Joseph Brodsky

(24 May 1940 – 28 January 1996 / Leningrad)

Letter To An Archaeologist - Poem by Joseph Brodsky

Citizen, enemy, mama's boy, sucker, utter
garbage, panhandler, swine, refujew, verrucht;
a scalp so often scalded with boiling water
that the puny brain feels completely cooked.
Yes, we have dwelt here: in this concrete, brick, wooden
rubble which you now arrive to sift.
All our wires were crossed, barbed, tangled, or interwoven.
Also: we didn't love our women, but they conceived.
Sharp is the sound of pickax that hurts dead iron;
still, it's gentler than what we've been told or have said ourselves.
Stranger! move carefully through our carrion:
what seems carrion to you is freedom to our cells.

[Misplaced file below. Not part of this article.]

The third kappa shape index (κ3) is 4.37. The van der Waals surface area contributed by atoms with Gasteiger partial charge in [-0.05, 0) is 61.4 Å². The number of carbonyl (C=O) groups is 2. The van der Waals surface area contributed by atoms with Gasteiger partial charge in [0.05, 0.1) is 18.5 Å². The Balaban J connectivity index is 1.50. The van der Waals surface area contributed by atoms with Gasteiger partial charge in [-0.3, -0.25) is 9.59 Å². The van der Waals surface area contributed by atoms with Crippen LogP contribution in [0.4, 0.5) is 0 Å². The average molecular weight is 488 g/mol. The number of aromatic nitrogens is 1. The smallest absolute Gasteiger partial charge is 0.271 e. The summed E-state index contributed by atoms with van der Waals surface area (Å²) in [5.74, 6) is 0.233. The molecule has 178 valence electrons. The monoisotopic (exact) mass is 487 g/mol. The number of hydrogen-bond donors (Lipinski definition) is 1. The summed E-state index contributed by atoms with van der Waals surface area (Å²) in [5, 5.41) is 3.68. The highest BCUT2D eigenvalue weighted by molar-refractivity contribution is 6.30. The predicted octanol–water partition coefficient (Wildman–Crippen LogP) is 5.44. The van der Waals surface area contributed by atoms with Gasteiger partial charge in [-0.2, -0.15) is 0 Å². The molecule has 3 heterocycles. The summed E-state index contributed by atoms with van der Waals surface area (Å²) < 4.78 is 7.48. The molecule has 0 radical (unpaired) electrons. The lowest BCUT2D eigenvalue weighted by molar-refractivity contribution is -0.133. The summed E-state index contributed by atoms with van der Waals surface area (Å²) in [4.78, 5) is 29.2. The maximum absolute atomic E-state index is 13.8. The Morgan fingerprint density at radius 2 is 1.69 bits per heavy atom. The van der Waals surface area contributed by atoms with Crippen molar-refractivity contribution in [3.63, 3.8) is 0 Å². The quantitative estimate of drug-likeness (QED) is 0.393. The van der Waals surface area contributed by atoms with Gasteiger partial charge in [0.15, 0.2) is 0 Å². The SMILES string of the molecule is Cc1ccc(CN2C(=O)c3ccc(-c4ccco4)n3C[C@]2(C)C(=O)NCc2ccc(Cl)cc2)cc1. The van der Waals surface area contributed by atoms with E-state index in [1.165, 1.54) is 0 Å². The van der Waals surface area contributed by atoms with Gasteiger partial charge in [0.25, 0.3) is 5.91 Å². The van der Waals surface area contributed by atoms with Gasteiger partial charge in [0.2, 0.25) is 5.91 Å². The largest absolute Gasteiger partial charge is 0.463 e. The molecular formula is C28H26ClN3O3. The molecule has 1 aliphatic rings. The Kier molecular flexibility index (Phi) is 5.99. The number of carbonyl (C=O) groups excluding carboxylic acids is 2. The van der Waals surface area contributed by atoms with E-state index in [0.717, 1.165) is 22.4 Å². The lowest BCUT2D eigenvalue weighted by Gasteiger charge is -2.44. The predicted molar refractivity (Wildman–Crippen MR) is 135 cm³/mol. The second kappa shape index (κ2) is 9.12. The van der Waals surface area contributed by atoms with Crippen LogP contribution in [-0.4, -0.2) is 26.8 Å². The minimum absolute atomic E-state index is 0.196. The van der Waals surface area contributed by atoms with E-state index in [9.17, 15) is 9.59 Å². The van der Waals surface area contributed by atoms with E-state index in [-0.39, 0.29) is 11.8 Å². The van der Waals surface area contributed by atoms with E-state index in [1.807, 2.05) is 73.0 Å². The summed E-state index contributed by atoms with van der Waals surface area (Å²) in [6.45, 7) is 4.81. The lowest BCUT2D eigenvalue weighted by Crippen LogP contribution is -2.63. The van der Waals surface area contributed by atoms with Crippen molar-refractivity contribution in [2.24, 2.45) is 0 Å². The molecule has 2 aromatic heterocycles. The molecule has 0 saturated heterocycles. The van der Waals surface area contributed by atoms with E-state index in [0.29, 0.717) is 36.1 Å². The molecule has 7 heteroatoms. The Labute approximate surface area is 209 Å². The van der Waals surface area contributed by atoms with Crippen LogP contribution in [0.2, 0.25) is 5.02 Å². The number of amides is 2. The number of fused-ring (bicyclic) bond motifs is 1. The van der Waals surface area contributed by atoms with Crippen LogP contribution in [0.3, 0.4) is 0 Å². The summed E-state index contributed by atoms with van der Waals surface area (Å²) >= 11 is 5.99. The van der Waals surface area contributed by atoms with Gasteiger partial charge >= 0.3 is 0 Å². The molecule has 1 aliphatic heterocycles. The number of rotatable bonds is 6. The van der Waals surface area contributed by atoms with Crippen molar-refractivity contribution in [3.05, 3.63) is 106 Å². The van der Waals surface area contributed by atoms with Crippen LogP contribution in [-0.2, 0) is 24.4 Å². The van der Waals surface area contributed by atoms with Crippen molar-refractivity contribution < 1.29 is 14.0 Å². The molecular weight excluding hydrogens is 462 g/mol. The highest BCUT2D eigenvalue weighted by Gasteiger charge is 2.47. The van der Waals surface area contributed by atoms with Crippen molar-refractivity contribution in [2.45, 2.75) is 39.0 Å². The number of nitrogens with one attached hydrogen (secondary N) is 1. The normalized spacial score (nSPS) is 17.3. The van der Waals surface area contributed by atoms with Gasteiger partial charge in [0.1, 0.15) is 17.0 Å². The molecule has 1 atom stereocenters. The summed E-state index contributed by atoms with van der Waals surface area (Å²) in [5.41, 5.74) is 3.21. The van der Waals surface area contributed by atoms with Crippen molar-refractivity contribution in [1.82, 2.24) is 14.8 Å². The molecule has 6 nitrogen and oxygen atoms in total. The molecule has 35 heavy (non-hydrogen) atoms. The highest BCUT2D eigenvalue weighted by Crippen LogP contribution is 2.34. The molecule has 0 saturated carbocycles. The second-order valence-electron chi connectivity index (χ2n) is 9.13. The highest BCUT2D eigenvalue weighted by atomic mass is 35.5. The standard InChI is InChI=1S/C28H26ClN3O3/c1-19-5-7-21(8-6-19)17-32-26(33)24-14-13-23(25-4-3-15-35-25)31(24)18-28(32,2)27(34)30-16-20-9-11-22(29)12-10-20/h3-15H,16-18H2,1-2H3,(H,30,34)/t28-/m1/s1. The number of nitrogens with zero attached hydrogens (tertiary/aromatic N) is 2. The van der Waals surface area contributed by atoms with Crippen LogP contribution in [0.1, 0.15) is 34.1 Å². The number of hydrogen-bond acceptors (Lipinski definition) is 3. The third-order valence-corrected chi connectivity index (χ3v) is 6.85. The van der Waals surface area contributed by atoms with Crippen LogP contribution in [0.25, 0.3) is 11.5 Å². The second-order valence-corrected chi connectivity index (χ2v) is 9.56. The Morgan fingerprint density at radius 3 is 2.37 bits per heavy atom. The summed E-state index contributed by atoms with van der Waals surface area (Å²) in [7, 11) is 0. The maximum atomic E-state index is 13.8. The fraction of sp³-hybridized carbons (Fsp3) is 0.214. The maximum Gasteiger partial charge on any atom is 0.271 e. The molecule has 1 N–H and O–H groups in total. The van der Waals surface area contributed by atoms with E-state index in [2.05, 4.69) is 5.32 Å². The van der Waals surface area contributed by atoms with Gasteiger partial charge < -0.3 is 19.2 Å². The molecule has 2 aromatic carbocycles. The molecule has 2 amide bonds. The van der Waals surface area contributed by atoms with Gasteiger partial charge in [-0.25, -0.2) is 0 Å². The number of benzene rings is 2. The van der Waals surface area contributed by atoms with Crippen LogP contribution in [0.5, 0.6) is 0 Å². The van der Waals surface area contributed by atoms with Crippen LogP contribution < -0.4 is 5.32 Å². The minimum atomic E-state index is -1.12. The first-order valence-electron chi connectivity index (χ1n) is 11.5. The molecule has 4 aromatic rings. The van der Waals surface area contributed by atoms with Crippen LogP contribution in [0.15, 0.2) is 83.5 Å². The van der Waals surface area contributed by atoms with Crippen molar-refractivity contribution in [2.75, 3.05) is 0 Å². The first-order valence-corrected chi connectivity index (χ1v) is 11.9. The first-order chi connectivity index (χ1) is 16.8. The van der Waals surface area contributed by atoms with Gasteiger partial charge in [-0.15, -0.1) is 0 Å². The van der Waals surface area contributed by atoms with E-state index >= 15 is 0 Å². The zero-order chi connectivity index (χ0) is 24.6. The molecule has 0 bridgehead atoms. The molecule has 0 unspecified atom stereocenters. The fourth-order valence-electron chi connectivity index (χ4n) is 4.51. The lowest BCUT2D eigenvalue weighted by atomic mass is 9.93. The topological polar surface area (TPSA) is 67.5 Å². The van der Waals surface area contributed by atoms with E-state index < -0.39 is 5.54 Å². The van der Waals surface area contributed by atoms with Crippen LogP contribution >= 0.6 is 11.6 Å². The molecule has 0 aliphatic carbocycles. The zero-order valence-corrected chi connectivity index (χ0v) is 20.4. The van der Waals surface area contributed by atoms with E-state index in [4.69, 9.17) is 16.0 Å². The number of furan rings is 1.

Leave our names alone. Don't reconstruct those vowels,
consonants, and so forth: they won't resemble larks
but a demented bloodhound whose maw devours
its own traces, feces, and barks, and barks.


Comments about Letter To An Archaeologist by Joseph Brodsky

  • Gold Star - 33,910 Points Gangadharan Nair Pulingat (5/21/2014 9:22:00 AM)

    Leave our names alone..... It has a losing effect of life and the poem is nice. (Report) Reply

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Read poems about / on: concrete, freedom, women, water, alone, woman



Poem Submitted: Thursday, January 1, 2004



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